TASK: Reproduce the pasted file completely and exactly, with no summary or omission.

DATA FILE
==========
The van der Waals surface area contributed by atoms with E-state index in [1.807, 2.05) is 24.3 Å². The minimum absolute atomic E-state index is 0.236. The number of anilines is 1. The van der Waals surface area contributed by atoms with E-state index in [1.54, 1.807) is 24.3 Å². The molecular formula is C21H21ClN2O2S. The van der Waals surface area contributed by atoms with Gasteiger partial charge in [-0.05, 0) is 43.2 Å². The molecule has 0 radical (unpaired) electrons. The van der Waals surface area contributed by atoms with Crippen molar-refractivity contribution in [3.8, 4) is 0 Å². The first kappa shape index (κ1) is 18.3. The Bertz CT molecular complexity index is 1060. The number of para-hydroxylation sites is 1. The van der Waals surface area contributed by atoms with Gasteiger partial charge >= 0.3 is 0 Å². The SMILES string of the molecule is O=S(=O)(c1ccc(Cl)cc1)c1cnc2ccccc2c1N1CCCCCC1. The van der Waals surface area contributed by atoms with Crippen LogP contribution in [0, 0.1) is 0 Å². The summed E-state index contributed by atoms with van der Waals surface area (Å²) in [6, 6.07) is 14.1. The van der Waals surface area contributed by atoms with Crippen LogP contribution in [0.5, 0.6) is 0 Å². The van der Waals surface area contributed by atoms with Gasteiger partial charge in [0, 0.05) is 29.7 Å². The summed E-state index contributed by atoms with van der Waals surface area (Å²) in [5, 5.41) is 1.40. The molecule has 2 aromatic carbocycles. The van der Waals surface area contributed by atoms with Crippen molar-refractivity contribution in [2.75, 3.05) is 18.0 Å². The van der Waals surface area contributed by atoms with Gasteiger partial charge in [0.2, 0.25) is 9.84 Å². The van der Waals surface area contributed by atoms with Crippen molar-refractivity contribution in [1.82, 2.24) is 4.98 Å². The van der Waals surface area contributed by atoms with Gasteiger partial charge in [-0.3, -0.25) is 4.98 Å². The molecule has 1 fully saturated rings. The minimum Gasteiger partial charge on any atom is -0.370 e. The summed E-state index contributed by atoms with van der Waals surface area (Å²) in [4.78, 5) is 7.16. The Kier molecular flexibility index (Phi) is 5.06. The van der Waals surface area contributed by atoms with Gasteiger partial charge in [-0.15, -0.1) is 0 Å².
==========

The van der Waals surface area contributed by atoms with E-state index in [1.807, 2.05) is 24.3 Å². The minimum absolute atomic E-state index is 0.236. The number of anilines is 1. The van der Waals surface area contributed by atoms with E-state index in [1.54, 1.807) is 24.3 Å². The molecular formula is C21H21ClN2O2S. The van der Waals surface area contributed by atoms with Gasteiger partial charge in [-0.05, 0) is 43.2 Å². The molecule has 0 radical (unpaired) electrons. The van der Waals surface area contributed by atoms with Crippen molar-refractivity contribution in [3.8, 4) is 0 Å². The first kappa shape index (κ1) is 18.3. The Bertz CT molecular complexity index is 1060. The number of para-hydroxylation sites is 1. The van der Waals surface area contributed by atoms with Gasteiger partial charge >= 0.3 is 0 Å². The SMILES string of the molecule is O=S(=O)(c1ccc(Cl)cc1)c1cnc2ccccc2c1N1CCCCCC1. The van der Waals surface area contributed by atoms with Crippen LogP contribution in [0, 0.1) is 0 Å². The summed E-state index contributed by atoms with van der Waals surface area (Å²) in [6, 6.07) is 14.1. The van der Waals surface area contributed by atoms with Crippen LogP contribution in [0.5, 0.6) is 0 Å². The van der Waals surface area contributed by atoms with Gasteiger partial charge in [0, 0.05) is 29.7 Å². The summed E-state index contributed by atoms with van der Waals surface area (Å²) in [5, 5.41) is 1.40. The molecule has 2 aromatic carbocycles. The van der Waals surface area contributed by atoms with Crippen molar-refractivity contribution in [2.75, 3.05) is 18.0 Å². The van der Waals surface area contributed by atoms with Gasteiger partial charge in [0.2, 0.25) is 9.84 Å². The van der Waals surface area contributed by atoms with Crippen molar-refractivity contribution in [1.82, 2.24) is 4.98 Å². The van der Waals surface area contributed by atoms with Gasteiger partial charge in [-0.3, -0.25) is 4.98 Å². The molecule has 1 fully saturated rings. The minimum Gasteiger partial charge on any atom is -0.370 e. The summed E-state index contributed by atoms with van der Waals surface area (Å²) in [4.78, 5) is 7.16. The Kier molecular flexibility index (Phi) is 5.06. The van der Waals surface area contributed by atoms with Gasteiger partial charge in [-0.15, -0.1) is 0 Å².